Posted on Friday, June 24th, 2011 by Russ Fischer
UPDATE: I’ve added to, retitled and bumped this story from a couple days back, as Deadline reports that Emma Stone has turned down the offer to star in Pride and Prejudice and Zombies. A shame, as she would have been great in the role, but hardly a surprise given that it wasn’t so long ago that she made Zombieland. There may be other considerations that played into the decision, but the end result is all that matters at the moment. Original article follows after the jump.
A few different actresses have been possible leads for the film version of Seth Grahame-Smith‘s Pride and Predjudice and Zombies. Natalie Portman was an early candidate, and Mia Wasikowska and Anne Hathaway have also been linked to the project. But a series of directors have come and gone through a revolving door: David O. Russell, Mike White, and finally the choice that stuck, Craig Gillespie.
So, with a director in place and final script work being done by Marti Noxon (who wrote Craig Gillespie’s last film, the Fright Night remake) it’s time to really lock down a young woman to play Jane Austen’s heroine Elizabeth Bennet, who has to deal with zombies in addition to love and rigid social structures. Emma Stone has been offered the part, says THR, but we don’t have further info. If she accepts the rest of the cast will be built around her.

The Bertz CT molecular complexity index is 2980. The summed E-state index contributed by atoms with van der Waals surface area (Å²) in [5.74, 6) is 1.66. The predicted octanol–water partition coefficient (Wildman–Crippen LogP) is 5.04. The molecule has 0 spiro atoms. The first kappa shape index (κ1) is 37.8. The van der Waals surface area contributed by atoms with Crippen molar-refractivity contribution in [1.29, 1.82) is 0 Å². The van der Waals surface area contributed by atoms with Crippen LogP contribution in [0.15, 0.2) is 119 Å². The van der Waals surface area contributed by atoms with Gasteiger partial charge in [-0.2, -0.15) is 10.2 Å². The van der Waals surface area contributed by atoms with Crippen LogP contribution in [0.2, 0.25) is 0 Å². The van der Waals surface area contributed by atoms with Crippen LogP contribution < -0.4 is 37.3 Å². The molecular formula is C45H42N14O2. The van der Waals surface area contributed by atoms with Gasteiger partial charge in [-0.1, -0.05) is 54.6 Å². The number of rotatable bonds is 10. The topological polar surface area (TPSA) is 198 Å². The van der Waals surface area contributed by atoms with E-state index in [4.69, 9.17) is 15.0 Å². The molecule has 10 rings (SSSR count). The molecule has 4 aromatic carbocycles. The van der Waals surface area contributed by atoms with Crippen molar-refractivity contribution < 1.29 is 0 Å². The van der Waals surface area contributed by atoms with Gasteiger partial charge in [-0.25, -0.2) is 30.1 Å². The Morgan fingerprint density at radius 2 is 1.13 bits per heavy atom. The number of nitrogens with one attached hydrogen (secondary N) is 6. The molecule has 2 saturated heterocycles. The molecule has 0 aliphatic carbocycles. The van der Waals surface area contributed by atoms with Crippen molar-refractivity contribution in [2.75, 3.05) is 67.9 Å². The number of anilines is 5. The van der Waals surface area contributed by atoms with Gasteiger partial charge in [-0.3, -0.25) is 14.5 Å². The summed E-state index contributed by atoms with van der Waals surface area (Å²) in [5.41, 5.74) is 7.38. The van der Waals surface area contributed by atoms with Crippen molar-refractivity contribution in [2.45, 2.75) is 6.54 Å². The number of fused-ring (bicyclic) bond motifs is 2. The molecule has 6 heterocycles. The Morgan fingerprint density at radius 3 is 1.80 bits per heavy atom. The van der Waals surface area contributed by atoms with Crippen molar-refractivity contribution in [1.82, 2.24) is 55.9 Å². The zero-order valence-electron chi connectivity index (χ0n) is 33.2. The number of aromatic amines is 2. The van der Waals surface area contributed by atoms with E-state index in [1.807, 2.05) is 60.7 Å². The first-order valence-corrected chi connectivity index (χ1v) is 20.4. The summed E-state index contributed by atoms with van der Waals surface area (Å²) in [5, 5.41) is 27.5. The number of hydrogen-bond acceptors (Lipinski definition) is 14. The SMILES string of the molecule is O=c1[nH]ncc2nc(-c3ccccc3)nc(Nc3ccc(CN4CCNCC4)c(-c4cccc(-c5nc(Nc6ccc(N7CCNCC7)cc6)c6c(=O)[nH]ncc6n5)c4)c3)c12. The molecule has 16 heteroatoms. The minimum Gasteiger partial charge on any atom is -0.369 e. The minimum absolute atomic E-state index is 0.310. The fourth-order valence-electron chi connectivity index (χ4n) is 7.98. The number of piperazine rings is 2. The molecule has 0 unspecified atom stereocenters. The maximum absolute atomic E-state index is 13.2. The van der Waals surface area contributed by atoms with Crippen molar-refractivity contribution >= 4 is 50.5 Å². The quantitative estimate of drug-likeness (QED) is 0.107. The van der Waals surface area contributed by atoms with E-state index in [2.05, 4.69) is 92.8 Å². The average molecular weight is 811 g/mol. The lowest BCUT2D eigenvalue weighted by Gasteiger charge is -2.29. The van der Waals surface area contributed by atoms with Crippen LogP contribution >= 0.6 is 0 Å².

Emma Stone is a great choice, I think. She’s got the skills to sell the unusual material, and is clearly comfortable with doing serious work in the context of outlandish genre material. Hell, if anything, having Zombieland on her resume probably makes her almost too obvious a choice here. But if she takes the job she’ll likely knock it out of the park.
Here’s a description of the material from Booklist via Amazon:
This may be the most wacky by-product of the busy Jane Austen fan-fiction industry—at least among the spin-offs and pastiches that have made it into print. In what’s described as an “expanded edition” of Pride and Prejudice, 85 percent of the original text has been preserved but fused with “ultraviolent zombie mayhem.” For more than 50 years, we learn, England has been overrun by zombies, prompting people like the Bennets to send their daughters away to China for training in the art of deadly combat, and prompting others, like Lady Catherine de Bourgh, to employ armies of ninjas. Added to the familiar plot turns that bring Elizabeth and Mr. Darcy together is the fact that both are highly skilled killers, gleefully slaying zombies on the way to their happy ending. Is nothing sacred?